I've been busy, and papers have been piling up; there are lots of interesting ones that I really should describe in detail, but I had better be terse and list them now, rather than waiting for the mythical day when I will have time to do them justice.
So:
1) B. Durhuus, H. P. Jakobsen and R. Nest, Topological quantum field theories from generalized 6jsymbols, Reviews in Math. Physics 5 (1993), 167.
In "week16" I explained a paper by Fukuma, Hosono and Kawai in which they obtained topological quantum field theories in 2 dimensions starting with a triangulation of a 2d surface. The theories were "topological" in the sense that the final answers one computed didn't depend on the triangulation. One can get between any two triangulations of a surface by using a sequence of the following two moves (and their inverses), called the (2,2) move:
O O /\ / \ /  \ / \ /  \ / \ O  O <> OO \  / \ / \  / \ / \/ \ / O O
and the (3,1) move:
O O /\ / \ /  \ / \ /  \ / \ /  \ / \ / _O_ \ <> / \ / _/ \_ \ / \ / _/ \_ \ / \ /_/ \_\ / \ OO OO
Note that in either case these moves amount to replacing one part of the surface of a tetrahedron with the other part! In fact, similar moves work in any dimension, and they are often called the Pachner moves.
The really wonderful thing is that these moves are also very significant from the point of view of algebra... and especially what I call "higherdimensional algebra" (following Ronnie Brown), in which the distinction between algebra and topology is largely erased, or, one might say, revealed for the sham it always was.
For example, as explained more carefully in "week16", the (2,2) move is really just the same as the associative law for multiplication. The idea is that we are in a 2dimensional spacetime, and a triangle represents multiplication: two "incoming states" go in two sides and their product, the "outgoing state", pops out the third side:
O / \ / \ / \ A B / \ / \ / \ / \ OABO
Then the (2,2) move represents associativity:
O O /\ / \ A  (AB)C A A(BC) /  \ / \ O AB O <> OBCO \  / \ / B  C B C \/ \ / O O
Of course, the distinction between "incoming" and "outgoing" sides of the triangle is conventional, and the more detailed explanation in "week16" shows how that fits into the formalism. Roughly speaking, what we have is not just any old algebra, but an algebra that, thought of as a vector space, is equipped with an isomorphism between it and its dual. This isomorphism allows us to forget whether we are coming or going, so to speak.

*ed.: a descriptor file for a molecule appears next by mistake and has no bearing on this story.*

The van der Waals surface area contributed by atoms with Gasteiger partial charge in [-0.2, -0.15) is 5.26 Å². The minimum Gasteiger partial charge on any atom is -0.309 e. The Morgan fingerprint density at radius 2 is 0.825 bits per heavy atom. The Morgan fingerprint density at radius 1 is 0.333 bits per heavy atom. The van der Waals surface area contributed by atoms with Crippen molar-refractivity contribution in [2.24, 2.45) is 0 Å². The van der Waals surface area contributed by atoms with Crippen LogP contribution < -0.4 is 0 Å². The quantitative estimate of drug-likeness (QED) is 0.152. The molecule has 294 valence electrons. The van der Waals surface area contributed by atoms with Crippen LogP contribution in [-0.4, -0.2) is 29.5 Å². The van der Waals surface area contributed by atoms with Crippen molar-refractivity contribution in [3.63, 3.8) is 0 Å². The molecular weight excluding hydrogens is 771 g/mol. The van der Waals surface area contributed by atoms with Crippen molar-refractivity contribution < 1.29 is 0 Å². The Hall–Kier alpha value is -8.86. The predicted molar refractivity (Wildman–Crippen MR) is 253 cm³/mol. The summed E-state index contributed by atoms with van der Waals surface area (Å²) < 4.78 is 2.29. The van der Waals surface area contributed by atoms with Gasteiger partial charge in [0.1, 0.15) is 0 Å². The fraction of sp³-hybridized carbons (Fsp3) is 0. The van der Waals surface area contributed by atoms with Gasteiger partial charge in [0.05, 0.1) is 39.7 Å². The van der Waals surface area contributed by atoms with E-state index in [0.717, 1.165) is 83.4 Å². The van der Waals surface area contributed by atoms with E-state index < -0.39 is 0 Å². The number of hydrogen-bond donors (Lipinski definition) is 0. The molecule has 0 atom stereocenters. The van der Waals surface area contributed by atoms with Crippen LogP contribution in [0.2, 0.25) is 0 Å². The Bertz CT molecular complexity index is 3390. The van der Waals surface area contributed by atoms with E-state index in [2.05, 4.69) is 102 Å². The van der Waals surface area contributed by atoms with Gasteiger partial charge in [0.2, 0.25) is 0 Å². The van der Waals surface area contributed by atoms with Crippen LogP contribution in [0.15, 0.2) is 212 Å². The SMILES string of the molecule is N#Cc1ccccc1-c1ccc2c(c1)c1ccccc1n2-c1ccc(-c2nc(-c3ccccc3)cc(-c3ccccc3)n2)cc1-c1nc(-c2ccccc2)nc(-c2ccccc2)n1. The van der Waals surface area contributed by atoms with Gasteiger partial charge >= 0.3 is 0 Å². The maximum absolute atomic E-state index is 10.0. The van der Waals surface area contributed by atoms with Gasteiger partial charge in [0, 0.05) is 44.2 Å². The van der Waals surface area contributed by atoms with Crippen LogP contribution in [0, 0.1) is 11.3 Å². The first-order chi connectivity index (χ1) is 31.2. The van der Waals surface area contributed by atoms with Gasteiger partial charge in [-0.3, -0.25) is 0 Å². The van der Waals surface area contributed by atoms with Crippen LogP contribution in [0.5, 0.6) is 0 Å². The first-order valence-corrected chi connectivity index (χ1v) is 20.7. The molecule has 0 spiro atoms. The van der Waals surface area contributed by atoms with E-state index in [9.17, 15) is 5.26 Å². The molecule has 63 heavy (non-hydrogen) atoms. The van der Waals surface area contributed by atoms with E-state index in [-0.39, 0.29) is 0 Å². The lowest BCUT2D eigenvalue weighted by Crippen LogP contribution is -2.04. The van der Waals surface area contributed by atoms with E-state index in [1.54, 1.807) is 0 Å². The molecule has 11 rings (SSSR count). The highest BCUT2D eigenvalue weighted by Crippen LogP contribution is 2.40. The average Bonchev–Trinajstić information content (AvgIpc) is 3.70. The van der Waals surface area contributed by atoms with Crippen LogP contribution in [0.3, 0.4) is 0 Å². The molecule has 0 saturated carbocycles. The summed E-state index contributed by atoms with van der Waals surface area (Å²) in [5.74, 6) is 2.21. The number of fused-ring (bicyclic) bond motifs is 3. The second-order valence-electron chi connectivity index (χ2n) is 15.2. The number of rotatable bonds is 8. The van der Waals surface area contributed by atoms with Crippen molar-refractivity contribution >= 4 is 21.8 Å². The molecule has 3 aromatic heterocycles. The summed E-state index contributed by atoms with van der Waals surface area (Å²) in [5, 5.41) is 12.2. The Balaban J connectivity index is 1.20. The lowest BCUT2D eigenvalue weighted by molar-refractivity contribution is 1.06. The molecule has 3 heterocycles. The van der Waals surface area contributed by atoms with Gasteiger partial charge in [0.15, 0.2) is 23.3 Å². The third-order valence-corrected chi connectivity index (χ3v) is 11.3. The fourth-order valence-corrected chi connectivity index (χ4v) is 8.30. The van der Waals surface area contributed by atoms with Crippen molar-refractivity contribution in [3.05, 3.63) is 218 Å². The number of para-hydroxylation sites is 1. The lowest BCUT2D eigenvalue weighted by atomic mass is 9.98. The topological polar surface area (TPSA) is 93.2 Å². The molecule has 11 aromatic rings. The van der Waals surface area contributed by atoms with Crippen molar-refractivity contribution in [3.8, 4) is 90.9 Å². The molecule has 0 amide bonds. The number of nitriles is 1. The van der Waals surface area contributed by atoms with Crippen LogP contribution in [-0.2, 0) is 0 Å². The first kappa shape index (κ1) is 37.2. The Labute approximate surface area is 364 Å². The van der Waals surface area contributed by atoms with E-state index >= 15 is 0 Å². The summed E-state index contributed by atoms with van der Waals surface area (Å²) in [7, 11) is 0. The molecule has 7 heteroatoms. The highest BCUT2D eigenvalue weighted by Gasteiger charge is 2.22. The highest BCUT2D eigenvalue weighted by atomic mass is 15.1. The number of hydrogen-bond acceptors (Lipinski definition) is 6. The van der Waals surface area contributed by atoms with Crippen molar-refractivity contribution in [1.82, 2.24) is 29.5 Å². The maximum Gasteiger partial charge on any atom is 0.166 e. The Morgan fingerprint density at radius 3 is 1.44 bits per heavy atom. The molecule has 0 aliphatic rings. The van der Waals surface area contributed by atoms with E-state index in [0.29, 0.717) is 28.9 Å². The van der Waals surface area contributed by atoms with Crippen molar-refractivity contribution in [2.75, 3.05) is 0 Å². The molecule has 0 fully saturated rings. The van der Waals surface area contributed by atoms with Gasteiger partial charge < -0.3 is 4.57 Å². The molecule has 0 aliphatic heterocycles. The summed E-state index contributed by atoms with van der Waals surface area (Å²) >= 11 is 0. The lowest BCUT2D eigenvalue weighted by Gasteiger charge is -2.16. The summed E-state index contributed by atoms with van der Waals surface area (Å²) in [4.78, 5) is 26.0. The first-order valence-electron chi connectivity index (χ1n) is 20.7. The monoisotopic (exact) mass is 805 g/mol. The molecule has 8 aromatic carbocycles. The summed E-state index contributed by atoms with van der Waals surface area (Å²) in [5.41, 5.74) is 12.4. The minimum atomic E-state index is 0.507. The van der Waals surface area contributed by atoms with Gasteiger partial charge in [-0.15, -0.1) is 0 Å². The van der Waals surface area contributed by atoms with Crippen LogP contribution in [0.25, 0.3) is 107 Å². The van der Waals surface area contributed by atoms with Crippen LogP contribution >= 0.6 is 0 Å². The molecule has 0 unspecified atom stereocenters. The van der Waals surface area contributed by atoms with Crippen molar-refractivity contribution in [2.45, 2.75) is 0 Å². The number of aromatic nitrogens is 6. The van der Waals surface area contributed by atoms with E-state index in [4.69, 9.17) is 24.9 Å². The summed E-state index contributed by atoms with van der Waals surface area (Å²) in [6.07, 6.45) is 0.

Hmm, and here I was planning on being terse! Anyway, the still more interesting point is that when we think about 3dimensional topology and "3dimensional algebra," we should no longer think of
O O /\ / \ /  \ / \ /  \ / \ O  O and OO \  / \ / \  / \ / \/ \ / O O
as representing equal operations (the 3fold multiplication of A, B, and C); instead, we should think of them as merely isomorphic, with the tetrahedron of which they are the front and back being the isomorphism. The basic philosophy is that in higherdimensional algebra, as one ascends the ladder of dimensions, certain things which had been regarded as equal are revealed to be merely isomorphic. This gets tricky, since certain isomorphisms that were regarded as equal at one level are revealed to be merely isomorphic at the next level... leading us into a subtle world of isomorphisms between isomorphisms between isomorphisms... which the theory of ncategories attempts to systematize. (I should note, however, that in the particular case of associativity this business was worked out by Jim Stasheff quite a while back: it's the homotopy theorists who were the ones with the guts to deal with such issues first.)
Now, it turns out that in 3dimensional algebra, the isomorphism corresponding to the (2,2) move is not something marvelously obscure. It is in fact precisely what physicists call the "6j symbol", a gadget they've been using to study angular momentum in quantum mechanics for a long time! In quantum mechanics, the study of angular momentum is just the study of representations of the group SU(2), and if one has representations A, B, and C of this group (or any other), the tensor products (A tensor B) tensor C and A tensor (B tensor C) are not equal, but merely isomorphic. It should come as no surprise that this isomorphism is represented by physicists as a big gadget with 6 indices dangling on it, the "6j symbol".
Quite a while back, Regge and Ponzano tried to cook up a theory of quantum gravity in 3 dimensions using the 6j symbols for SU(2). More recently, Turaev and Viro built a 3dimensional topological quantum field theory using the 6jsymbols of the quantum group SU_{q}(2), and this led to lots of work, which the above article explains in a distilled sort of way.
The original PonzanoRegge and TuraevViro papers, and various other ones clarifying the relation of the Turaev/Viro theory to quantum gravity in spacetimes of dimension 3, are listed in "week16". It's also worth checking out the paper by Barrett and Foxon listed in "week24", as well as the following paper, for which I'll just quote the abstract:
2) Timothy J. Foxon, Spin networks, TuraevViro theory and the loop representation, available as grqc/9408013.
We investigate the PonzanoRegge and TuraevViro topological field theories using spin networks and their qdeformed analogues. I propose a new description of the state space for the TuraevViro theory in terms of skein space, to which qspin networks belong, and give a similar description of the PonzanoRegge state space using spin networks. I give a definition of the inner product on the skein space and show that this corresponds to the topological inner product, defined as the manifold invariant for the union of two 3manifolds. Finally, we look at the relation with the loop representation of quantum general relativity, due to Rovelli and Smolin, and suggest that the above inner product may define an inner product on the loop state space.